4 Must-Try Restorative Poses & How to Get the Most Support from Your Props

Restorative poses are passive postures supported by props, such as blankets, bolsters, blocks, and straps, so that you do not need to use any muscular effort. There’s no goal of stretching or strengthening. With the support of the props and the ground, we practice releasing the grip of muscular and mental tension. The props are there to support you, to hold you up and help you rest in an alignment that takes the strain and stress of the body and mind and allows the bones to relate to each other in a way that conveys safety. The Benefits of Well-Propped Restorative Poses In general, well-propped restorative poses can offer us the experience of being cradled and protected while providing the opportunity for deep relaxation and rejuvenation. This also allows our parasympathetic nervous system to initiate the relaxation response—something that only happens when we truly feel safe. Noticing what it feels like when the body is completely supported by the earth (with the help of our props) can help us feel more grounded; we are learning to trust that what is underneath is truly there to hold us up. Once we do this with our props, we get better at relying on the support of the ground in our day-to-day lives. Props help us feel integrated and held, creating a deeper sense of stability and safety, which can allow us to let go of the effort we use to constantly hold ourselves up and together. How to Get the Most Support from Your Props Because restorative poses allow us to release deep tension, it’s very important that the props are well placed and that poses have a real integrity in the way they’re set up. Props can be used under or around the body to help create insulation and boundary, which can help us feel calm and cared for, similar to the way that swaddling soothes a baby. Props can also help us feel less vulnerable in restorative postures; use blankets to create a layer of protection, or place eyebags over open palms to create a "hand-holding" effect. What to DO in a Restorative Pose... Once you're propped and positioned, take the first few minutes in each of the following 4 poses to sense where you connect with the floor or the props. Which part of your body rests most heavily on the support underneath you? Let this area be like an anchor rooting you to the earth. Slowly allow this sense of connection to spread to all the areas where you meet the ground and the props. When your body feels completely supported, let your attention turn toward your breath. Like an ocean wave, each breath will rise and fall on its own. Rest your mind on the tide of your breath. Throughout each pose, let your attention move back and forth between the earth-like qualities of your body and the fluid-like qualities of your breath. Try to stay in each pose for up to 15 minutes, but even a few minutes will make a difference.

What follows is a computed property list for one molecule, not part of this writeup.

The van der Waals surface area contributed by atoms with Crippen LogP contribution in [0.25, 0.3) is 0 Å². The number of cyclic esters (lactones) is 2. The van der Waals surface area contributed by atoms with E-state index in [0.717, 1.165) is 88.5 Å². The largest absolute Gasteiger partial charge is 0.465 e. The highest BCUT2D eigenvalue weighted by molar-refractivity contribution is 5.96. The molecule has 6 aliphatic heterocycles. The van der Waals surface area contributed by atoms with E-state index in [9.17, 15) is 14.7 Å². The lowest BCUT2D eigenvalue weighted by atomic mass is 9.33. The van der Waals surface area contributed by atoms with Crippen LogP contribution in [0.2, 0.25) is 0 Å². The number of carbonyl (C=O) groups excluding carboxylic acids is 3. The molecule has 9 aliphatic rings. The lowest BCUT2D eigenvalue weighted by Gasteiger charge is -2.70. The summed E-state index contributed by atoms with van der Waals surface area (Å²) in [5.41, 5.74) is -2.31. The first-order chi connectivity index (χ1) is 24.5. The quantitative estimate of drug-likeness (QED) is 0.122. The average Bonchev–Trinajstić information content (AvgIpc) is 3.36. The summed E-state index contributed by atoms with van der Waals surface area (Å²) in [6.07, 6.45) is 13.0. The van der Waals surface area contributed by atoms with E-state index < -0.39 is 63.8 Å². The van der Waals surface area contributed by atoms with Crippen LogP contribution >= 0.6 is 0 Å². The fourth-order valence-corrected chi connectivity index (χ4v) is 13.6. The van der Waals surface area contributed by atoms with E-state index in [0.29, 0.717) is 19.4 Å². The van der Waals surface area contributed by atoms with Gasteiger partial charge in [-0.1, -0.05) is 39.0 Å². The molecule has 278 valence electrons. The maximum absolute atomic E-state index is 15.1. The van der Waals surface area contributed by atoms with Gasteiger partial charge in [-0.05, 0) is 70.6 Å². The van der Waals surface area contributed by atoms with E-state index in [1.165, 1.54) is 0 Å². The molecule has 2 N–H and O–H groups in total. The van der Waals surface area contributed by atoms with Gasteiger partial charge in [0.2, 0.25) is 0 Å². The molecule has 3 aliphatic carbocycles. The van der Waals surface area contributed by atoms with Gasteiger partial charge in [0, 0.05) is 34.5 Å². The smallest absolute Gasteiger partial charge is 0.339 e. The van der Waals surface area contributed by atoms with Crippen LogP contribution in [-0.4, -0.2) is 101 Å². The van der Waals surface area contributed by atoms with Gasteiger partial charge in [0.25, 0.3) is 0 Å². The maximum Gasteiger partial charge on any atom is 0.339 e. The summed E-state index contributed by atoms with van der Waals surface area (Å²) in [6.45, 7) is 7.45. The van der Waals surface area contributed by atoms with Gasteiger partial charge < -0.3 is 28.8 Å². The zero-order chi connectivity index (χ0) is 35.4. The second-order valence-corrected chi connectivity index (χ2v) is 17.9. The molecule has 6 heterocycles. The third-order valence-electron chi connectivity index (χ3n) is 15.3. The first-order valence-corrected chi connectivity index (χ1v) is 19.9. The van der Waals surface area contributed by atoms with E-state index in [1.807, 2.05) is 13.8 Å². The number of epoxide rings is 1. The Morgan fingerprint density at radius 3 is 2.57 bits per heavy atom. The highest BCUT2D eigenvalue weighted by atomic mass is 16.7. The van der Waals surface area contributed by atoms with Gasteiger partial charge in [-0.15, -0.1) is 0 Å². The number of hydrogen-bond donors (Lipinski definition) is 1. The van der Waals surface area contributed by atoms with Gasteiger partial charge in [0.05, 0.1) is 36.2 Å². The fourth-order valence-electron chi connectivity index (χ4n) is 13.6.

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Constructive Rest is a simple restorative pose that happens to be one of my favorite positions to meditate in. I use this pose (and recommend it to my students) when the lower back starts to get tight...
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I use surfboard for many of the same reasons I would use Child's Pose, but I find it more accessible for the wide range of students I have. Plus, you can stay in Surfboard a lot longer than Child's Po...
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Goddess Pose is an expansive pose. It is important to feel the integrity of your props and the support of the floor. It is also nice to insulate your whole body with a blanket, so that you can relax a...
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While this is a calming pose, it is also a gentle chest-opener, making room for the breath to expand in your heart center, which may leave you feeling gently energized. It is a great pose after a day ...
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Created By Patty Hodapp

Fitness Instructor

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This workout is the product of the trainer who created it. IDEA and Athletes' Performance, Inc. are not responsible nor endorse the efficacy of this program or the appropriate use of the exercises held within.